With a little practice, a siphon is a simple way to move water from one container to another. But siphon water through millions of hollow-fiber ultrafiltration (UF) membranes, and you now have an energy-efficient way to provide a community with clean, high quality drinking water.
That’s how nearly 20,000 people in the city of Pendleton, Ore., have been receiving drinking water since June, 2003—a process that not only saves the city thousands of dollars per year in operating costs, but has also dramatically improved the city’s on-demand and reserve water supplies.
For years the city had relied on the nearby Thornhollow Springs and a series of eight wells for water, until the EPA concluded that the aquifer was under the influence of surface water and raised concerns that waterborne pathogens could contaminate the springs. In 1999, the city was notified by the State of Oregon Department of Human Services (DHS) Drinking Water Program that the spring water must be filtered in order to comply with the EPA’s Surface Water Treatment Rule.
As plans for the filtration plant began developing, officials questioned the city’s continued reliance for water on the Thornhollow Springs and the wells. For decades, the city’s water needs had caused the water level of the aquifer to drop by about 2.5 to 3 ft per year.
In response to the concerns, water engineers came up with an innovative plan that would make the Umatilla River the city’s primary water source. The river would not only provide for the daily needs of residents and business, but a portion of the treated water would be fed back into the existing wells in an aquifer storage and recovery (ASR) program. With only about 13 in. of annual rainfall, water becomes scarce in the dry summer months, and the plan would let the city use the wells as a backup water supply to supplement the water treatment plant (WTP) production during lower river flows.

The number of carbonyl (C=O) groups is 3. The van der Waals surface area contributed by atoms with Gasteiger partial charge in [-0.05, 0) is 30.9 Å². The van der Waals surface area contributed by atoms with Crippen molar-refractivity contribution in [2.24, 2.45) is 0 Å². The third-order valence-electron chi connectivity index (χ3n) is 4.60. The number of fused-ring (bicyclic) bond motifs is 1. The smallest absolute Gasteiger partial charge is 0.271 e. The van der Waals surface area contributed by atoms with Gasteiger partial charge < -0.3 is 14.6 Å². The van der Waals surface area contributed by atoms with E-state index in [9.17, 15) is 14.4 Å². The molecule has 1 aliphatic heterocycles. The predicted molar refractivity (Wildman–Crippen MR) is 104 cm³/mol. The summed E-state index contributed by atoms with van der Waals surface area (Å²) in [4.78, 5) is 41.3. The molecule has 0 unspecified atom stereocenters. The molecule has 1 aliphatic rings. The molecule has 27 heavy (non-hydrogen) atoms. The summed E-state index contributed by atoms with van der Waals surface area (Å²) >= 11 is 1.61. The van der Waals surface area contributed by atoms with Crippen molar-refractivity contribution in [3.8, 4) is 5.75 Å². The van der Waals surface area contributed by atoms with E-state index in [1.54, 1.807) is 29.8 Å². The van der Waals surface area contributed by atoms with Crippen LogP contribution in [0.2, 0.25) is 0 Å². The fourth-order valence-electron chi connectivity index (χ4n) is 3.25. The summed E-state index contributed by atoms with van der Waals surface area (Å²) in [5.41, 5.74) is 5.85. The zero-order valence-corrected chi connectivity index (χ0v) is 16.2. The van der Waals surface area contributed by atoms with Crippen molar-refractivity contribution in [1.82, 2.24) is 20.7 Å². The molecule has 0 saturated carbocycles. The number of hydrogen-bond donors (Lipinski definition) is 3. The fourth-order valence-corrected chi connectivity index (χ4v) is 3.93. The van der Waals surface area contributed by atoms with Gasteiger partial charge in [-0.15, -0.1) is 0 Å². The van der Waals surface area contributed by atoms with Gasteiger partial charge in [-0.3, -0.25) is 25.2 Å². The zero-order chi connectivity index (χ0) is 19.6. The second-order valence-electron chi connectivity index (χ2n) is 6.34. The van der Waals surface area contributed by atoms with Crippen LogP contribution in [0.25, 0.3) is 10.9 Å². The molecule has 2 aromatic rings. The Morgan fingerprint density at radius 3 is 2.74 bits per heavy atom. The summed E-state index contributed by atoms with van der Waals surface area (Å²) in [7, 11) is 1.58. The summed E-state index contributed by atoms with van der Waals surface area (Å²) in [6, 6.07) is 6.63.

“Selecting the river as a primary water source introduced a new set of challenges for Pendleton, because the new treatment plant would need the capability to remove color and total organic carbon (TOC), and also be able to cope with the river’s varying turbidity,” said Tim Smith, water operations manager for the city of Pendleton. “The headwaters of the Umatilla River are in the Blue Mountains of northeast Oregon and the river can experience turbidity spikes as high as 100 NTU during periods of high rainfall and throughout the spring thaw.”
UF membranes offer a solution
UF were chosen as the best available technology and the best value solution to supply high quality water for the city’s daily water needs and for the ASR program.
After a comprehensive pilot study, ZENON ZeeWeed immersed hollow-fiber ultrafiltration membranes were selected for the new 6 mgd plant.
The filtration process starts by passing the raw water through a 0.069 in. vertical bar screen. Water is then pre-chlorinated and pumped to a rapid mixer where aluminum chlorohydrate coagulant is added prior to flowing into two flocculation tanks. After a brief retention period in the tanks the water overflows to a distribution channel that delivers water to four membrane process trains.
“We currently have eight ZeeWeed cassettes in each process train; however, the trains are sized to accommodate up to 12 cassettes each,” Smith said. “This configuration means that as the community grows and our water treatment needs increase, the Pendleton WTP can quickly increase its capacity from 6 to 9 mgd simply by adding cassettes.”
Permeate is produced by drawing water through the microscopic pores of the hollow fiber membranes using a slight vacuum. By producing permeate directly from the process tanks, clarifiers are not required—a feature that dramatically reduced the footprint and capital costs of the Pendleton WTP.